Some developing countries lose billions of dollars to misinvoicing

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By Agencies

Some commodity dependent developing countries are losing as much as 67 per cent of their exports worth billions of dollars to trade misinvoicing reveals a new study by the UN Conference on Trade and Development (UNCTAD).

The study which for the first time analyses this issue for specific commodities and countries says trade misinvoicing is thought to be one of the largest drivers of illicit financial flows from developing countries, so that the countries lose precious foreign exchange earnings, tax, and income that might otherwise be spent on development.

Released during UNCTAD's Global Commodities Forum, the study uses data from up to two decades covering exports of commodities such as cocoa, copper, gold, and oil from Chile, Cote d'Ivoire, Nigeria, South Africa, and Zambia.

"This research provides new detail on the magnitude of this issue, made even worse by the fact that some developing countries depend on just a handful of commodities for their health and education budgets," said UNCTAD's Secretary-General, Mukhisa Kituyi..

Commodity exports may account for up to 90 percent of a developing country's total export earnings, he said, adding that the study generated fresh lines of enquiry to understand the problem of illicit trade flows.

 

"Importing countries and companies, which want to protect their reputations, should get ahead of the transparency game and partner with us to further research these issues," Dr. Kituyi said.

The analysis shows patterns of trade misinvoicing on exports to China, Germany, Hong Kong (China), India, Italy, Japan, the Netherlands, Spain, Switzerland, the UK, US, and more.

It says between 2000 and 2014, underinvoicing of gold exports from South Africa amounted to $78.2 billion, or 67 per cent of total gold exports.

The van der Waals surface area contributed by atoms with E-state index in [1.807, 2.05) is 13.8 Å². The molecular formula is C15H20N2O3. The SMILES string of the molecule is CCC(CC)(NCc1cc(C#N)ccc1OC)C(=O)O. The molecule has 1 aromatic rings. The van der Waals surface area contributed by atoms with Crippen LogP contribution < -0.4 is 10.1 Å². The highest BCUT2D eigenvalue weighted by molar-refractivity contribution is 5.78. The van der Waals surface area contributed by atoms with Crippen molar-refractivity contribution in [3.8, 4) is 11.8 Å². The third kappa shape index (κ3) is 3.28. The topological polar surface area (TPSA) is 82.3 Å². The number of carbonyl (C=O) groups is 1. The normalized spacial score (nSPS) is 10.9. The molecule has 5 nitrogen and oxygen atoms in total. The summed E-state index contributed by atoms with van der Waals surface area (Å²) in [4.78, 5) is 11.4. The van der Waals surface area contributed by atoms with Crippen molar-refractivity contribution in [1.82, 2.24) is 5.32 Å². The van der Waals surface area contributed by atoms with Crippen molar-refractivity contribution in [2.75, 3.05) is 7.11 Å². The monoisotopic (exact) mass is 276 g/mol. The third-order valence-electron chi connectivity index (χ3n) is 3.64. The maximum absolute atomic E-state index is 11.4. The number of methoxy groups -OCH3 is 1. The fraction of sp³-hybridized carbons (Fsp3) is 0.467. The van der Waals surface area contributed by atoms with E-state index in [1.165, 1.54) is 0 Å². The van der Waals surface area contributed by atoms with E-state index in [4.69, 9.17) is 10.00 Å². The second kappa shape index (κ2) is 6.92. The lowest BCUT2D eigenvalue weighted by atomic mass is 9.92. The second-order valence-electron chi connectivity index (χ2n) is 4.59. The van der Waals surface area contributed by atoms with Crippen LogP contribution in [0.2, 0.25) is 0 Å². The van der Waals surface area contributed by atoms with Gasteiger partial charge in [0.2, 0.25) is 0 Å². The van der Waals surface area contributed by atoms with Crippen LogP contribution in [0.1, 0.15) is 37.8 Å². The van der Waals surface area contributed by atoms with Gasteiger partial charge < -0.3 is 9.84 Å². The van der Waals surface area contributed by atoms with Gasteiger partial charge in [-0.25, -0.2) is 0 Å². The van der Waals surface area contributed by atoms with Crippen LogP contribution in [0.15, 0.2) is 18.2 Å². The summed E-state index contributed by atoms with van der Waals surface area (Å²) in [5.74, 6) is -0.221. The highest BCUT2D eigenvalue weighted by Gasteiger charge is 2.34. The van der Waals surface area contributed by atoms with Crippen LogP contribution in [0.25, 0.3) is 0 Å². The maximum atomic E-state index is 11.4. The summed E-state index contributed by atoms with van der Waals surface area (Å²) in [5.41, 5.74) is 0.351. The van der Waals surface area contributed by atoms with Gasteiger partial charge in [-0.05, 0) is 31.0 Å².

“Trade with the leading partners exhibited the highest amounts: India ($40 billion), Germany ($18.4 billion), Italy ($15.5 billion), and the UK ($13.7 billion),” says the study,

“Between 1996 and 2014, underinvoicing of oil exports from Nigeria to the United States was worth $69.8 billion, or 24.9 per cent of all oil exports to the United States.”

It also reveals that between 1995 and 2014, Zambia recorded $28.9 billion of copper exports to Switzerland, more than half of all its copper exports, but these exports did not show up in Switzerland's books.

And between 1990 and 2014, Chile recorded $16.0 billion of copper exports to the Netherlands, but these exports did not show up in the Netherlands' books.

Also between 1995 and 2014, Cote d'Ivoire recorded $17.2 billion of cocoa exports to the Netherlands, of which $5.0 billion (31.3 per cent) did not show up in the Netherlands' books.

“Between 2000 and 2014, underinvoicing of iron ore exports from South Africa to China was worth $3 billion,” says the study.

 

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